Re: Guessing?

From: JOG <>
Date: Sun, 13 Jul 2008 07:00:23 -0700 (PDT)
Message-ID: <>

On Jul 12, 6:34 pm, Bob Badour <> wrote:
> Roy Hann wrote:
> > Bob Badour wrote:
> >>All evidence from Da Vinci until 1900 suggested birds were somehow
> >>special as regards heavier than air flight.
> > Ignoring bats and bumblebees, birds *were* special. They were the only
> > ones that had structures that generate lift. So anyone claiming to fly
> > was obliged to demonstrate they could. The same goes for anyone
> > claiming to do anything else we suspect isn't possible.
> Roy, the point is: Even without demonstrating heavier than air flight,
> one could extrapolate from ability of birds to fly that heavier than air
> flight was an achievable engineering goal. To achieve that engineering
> goal, we first had to understand the physical properties of fluids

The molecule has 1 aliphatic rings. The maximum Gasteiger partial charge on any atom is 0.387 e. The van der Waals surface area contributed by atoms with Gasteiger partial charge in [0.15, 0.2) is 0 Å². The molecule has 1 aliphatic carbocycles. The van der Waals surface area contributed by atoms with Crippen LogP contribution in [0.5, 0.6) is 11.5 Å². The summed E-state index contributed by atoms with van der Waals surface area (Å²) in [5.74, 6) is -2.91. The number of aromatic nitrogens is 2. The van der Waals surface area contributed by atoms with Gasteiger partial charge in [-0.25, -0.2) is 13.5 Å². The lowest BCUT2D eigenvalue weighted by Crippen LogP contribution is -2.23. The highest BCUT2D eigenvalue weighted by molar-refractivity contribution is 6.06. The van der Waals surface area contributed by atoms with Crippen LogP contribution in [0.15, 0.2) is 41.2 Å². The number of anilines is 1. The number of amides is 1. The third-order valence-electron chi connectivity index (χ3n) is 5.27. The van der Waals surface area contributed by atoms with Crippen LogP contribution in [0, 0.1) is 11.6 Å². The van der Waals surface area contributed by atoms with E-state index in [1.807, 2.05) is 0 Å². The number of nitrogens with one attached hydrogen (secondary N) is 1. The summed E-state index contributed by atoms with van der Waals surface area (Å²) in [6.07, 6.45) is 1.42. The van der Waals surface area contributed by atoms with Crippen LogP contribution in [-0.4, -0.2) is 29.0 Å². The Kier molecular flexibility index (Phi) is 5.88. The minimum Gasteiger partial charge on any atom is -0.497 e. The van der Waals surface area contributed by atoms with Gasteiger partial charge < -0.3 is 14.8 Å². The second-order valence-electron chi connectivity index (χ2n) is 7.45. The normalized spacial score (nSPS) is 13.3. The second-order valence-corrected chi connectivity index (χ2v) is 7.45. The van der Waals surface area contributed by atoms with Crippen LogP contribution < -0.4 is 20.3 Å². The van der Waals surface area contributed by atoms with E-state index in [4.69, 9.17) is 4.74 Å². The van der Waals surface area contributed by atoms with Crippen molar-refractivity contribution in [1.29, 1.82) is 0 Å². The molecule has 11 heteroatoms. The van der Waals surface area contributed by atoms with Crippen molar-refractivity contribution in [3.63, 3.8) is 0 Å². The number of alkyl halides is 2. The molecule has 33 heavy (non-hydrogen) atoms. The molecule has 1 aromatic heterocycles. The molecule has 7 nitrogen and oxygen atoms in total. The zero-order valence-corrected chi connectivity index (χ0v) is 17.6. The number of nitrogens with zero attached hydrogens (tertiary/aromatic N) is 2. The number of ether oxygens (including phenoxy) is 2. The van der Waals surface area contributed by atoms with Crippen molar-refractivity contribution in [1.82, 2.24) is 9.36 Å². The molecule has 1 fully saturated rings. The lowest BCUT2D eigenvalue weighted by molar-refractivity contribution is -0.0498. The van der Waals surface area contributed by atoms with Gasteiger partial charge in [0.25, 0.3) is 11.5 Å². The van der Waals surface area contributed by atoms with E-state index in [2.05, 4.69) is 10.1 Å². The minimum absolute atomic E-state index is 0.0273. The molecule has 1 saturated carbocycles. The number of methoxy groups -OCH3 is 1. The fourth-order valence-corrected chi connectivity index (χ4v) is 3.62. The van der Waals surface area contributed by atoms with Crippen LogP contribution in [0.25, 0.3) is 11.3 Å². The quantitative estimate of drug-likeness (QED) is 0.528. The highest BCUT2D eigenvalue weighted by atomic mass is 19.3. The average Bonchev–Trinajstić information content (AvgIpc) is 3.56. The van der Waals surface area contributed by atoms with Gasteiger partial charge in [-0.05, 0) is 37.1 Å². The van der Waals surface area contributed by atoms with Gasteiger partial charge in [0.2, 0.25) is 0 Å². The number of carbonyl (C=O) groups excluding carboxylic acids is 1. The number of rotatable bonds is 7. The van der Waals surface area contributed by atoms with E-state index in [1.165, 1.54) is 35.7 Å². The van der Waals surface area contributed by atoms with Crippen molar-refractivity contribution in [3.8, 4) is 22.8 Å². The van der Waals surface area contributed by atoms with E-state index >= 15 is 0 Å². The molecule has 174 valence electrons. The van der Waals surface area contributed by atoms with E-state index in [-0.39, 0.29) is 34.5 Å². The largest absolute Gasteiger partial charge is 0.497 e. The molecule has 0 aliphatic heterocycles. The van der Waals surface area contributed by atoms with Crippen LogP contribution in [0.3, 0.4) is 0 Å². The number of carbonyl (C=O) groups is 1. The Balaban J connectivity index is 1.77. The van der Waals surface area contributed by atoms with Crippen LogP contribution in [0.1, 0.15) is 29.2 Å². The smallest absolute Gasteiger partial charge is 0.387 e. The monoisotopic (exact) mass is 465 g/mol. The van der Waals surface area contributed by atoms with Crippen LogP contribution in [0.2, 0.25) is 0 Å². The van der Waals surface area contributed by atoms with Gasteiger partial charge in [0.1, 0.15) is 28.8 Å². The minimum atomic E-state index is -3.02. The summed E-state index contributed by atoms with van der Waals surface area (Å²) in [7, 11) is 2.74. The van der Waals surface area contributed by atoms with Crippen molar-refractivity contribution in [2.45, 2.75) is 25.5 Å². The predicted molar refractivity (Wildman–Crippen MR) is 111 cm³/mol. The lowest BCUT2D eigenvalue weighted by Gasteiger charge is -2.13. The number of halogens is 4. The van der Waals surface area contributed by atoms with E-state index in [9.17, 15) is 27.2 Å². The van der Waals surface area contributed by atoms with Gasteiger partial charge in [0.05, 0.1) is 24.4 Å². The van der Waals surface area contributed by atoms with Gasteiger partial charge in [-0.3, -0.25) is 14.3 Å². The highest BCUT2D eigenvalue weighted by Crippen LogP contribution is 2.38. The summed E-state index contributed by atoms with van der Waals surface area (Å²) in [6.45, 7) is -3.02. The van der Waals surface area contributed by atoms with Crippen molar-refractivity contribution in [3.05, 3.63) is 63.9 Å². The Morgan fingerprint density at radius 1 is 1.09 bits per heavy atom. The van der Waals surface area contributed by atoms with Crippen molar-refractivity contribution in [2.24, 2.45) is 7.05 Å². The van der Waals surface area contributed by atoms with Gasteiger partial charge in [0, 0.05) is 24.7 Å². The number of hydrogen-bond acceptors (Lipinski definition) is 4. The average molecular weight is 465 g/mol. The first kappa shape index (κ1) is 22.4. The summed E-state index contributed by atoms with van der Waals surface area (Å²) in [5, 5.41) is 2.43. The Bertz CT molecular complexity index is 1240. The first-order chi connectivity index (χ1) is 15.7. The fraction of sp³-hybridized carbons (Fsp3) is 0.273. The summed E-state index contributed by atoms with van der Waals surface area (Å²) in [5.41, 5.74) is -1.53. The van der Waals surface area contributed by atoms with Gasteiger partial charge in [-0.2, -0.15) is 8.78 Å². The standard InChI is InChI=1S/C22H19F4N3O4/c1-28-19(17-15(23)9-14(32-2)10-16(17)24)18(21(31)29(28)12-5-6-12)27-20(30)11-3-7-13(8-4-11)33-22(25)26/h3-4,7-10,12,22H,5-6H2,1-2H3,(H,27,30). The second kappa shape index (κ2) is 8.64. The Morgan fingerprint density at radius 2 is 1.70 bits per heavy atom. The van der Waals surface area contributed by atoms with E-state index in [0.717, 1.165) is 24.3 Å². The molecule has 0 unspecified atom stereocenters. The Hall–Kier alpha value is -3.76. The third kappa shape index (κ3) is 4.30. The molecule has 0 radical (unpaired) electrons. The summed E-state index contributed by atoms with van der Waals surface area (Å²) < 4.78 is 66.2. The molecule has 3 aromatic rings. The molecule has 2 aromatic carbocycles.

> flowing past rigid surfaces etc. but reasonably informed and intelligent
> people could predict it would happen. In fact, Da Vinci did predict it
> centuries before it happened.

I actually totally agree with what your saying bob. The point was not that AI isn't possible, but that the field went took the wrong approach thinking they could just write down statements of logic put them in a bag, shake it, and somehow robust intelligent behaviour would pop out (If anything surely that's the "mystical" approach).

The "intelligence = processing rules in FOL" old-fashioned AI is a bit similar to men trying to fly by jumping off cliffs flapping boards strapped to their arms. Its gonna end in fucking tears.

> At the same time, people for various reasons argued that birds were
> special and that their special nature was evidence of God's intention
> for birds to fly and for men not to fly. Current arguments to the effect
> that the human mind or the human brain is somehow special have similar
> scientific validity.
> How much does the typical CPU weigh? Compare that with a massively
> parallel 3lb CPU with internal liquid cooling. What might the latter
> achieve?
> The human brain is no more able to provide a general solution to the
> halting problem than any other computer.
Received on Sun Jul 13 2008 - 16:00:23 CEST

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